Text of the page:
Creeping eruptions may also be present in other parasitic cutaneous diseases including larva currens, dracunculiasis, scabies, and loiasis. Larva currens is caused by Strongyloides stercoralis and is similar in presentation. Strongyloides stercoralis is found in the southern United States, Southeast Asia, Central Africa, and South America. It can be distinguished from CLM by the speed of progression in the epidermis. Whereas CLM progresses only a few millimeters to a centimeter a day, larva currens is much more rapid and can migrate up to 10 centimeters per hour (Elston, Czarnik, Brockett, & Keeling, 2003; Monsel & Caumes, 2008). In addition, rashes caused by larva currens only persist for a few hours and characteristically occur on the trunk and thighs and near the anus (Heukelbach & Feldmeier, 2008).

CLM is usually self-limiting and resolves spontaneously without treatment within 2–8 weeks. However, patients often prefer active intervention, especially because lesions can be severely pruritic and can affect patients’ quality of life (Prickett & Ferringer, 2015). In addition, treatment can decrease the risk of superimposed bacterial infection secondary to excoriation (Kincaid, Klowak, Klowak, & Boggild, 2015). One dose of oral ivermectin (200 μg/kg) and 3 days of oral albendazole (400–800 mg) are both effective treatments. Patients with numerous lesions or folliculitis may require additional doses of anthelmintic agents (Monsel & Caumes, 2008). If those medications are unavailable or contraindicated, topical 10% albendazole ointment applied twice a day for at least 10 days is a viable substitute (Hochedez & Caumes, 2008). Topical 10%–15% thiabendazole ointment applied three times daily for a minimum of 15 days is also utilized to treat CLM, but it requires strict patient compliance (Caumes, 2000).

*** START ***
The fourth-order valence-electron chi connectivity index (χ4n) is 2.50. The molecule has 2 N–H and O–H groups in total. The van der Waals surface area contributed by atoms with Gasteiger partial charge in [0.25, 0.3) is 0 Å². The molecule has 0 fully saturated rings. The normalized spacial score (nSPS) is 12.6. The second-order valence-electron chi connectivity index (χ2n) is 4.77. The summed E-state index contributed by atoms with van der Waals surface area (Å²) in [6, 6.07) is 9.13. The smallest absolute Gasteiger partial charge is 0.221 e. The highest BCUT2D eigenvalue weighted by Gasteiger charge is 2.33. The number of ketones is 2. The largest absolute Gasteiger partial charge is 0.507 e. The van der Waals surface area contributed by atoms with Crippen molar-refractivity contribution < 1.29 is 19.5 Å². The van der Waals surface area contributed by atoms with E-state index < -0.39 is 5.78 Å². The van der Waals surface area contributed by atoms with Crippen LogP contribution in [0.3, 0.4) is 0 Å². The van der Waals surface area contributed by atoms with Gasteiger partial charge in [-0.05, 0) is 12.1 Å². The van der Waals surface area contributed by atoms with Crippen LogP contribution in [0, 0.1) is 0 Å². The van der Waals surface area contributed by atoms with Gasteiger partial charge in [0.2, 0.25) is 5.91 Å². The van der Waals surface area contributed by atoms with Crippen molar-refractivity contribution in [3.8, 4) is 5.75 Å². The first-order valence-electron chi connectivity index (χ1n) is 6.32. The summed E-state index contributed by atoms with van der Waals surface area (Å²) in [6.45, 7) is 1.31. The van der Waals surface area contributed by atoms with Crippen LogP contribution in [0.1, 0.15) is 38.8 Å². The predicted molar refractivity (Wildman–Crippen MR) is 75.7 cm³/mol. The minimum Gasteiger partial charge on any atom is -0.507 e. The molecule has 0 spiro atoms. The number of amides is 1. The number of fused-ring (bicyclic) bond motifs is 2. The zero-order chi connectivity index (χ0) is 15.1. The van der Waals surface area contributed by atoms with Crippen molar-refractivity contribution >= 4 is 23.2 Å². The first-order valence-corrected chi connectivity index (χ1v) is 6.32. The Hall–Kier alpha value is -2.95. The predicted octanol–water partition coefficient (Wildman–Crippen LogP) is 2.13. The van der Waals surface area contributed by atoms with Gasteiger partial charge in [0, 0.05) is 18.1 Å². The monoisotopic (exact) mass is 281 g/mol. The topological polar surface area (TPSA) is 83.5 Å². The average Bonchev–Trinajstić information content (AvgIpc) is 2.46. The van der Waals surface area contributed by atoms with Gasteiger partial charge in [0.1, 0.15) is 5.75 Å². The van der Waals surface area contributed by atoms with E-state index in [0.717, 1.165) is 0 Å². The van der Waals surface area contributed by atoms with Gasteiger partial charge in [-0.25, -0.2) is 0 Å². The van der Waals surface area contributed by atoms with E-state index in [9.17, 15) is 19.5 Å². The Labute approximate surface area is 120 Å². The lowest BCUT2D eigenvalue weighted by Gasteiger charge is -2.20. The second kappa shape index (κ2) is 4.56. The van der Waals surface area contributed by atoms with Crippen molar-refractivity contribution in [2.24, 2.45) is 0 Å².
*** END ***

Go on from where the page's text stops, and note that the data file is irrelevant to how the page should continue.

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Caumes E. (2000). Treatment of cutaneous larva migrans. Clinical Infectious Diseases, 30(5), 811–814.
Chris R. B., Keystone J. S. (2016). Prolonged incubation period of hookworm-related cutaneous larva migrans. Journal of Travel Medicine, 23(2), tav021.
Elston D. M., Czarnik K., Brockett R., Keeling J. H. (2003). What’s eating you? Strongyloides stercoralis. Cutis, 71(1), 22–24.
Heukelbach J., Feldmeier H. (2008). Epidemiological and clinical characteristics of hookworm-related cutaneous larva migrans. The Lancet Infectious Diseases, 8(5), 302–309.
Hochedez P., Caumes E. (2008). Common skin infections in travelers. Journal of Travel Medicine, 15(4), 252–262.
Kincaid L., Klowak M., Klowak S., Boggild A. K. (2015). Management of imported cutaneous larva migrans: A case series and mini-review. Travel Medicine and Infectious Disease, 13(5), 382–387.
Monsel G., Caumes E. (2008). Recent developments in dermatological syndromes in returning travelers. Current Opinion in Infectious Diseases, 21(5), 495–499.
Prickett K. A., Ferringer T. C. (2015). What’s eating you? Cutaneous larva migrans. Cutis, 95(3), 126–128.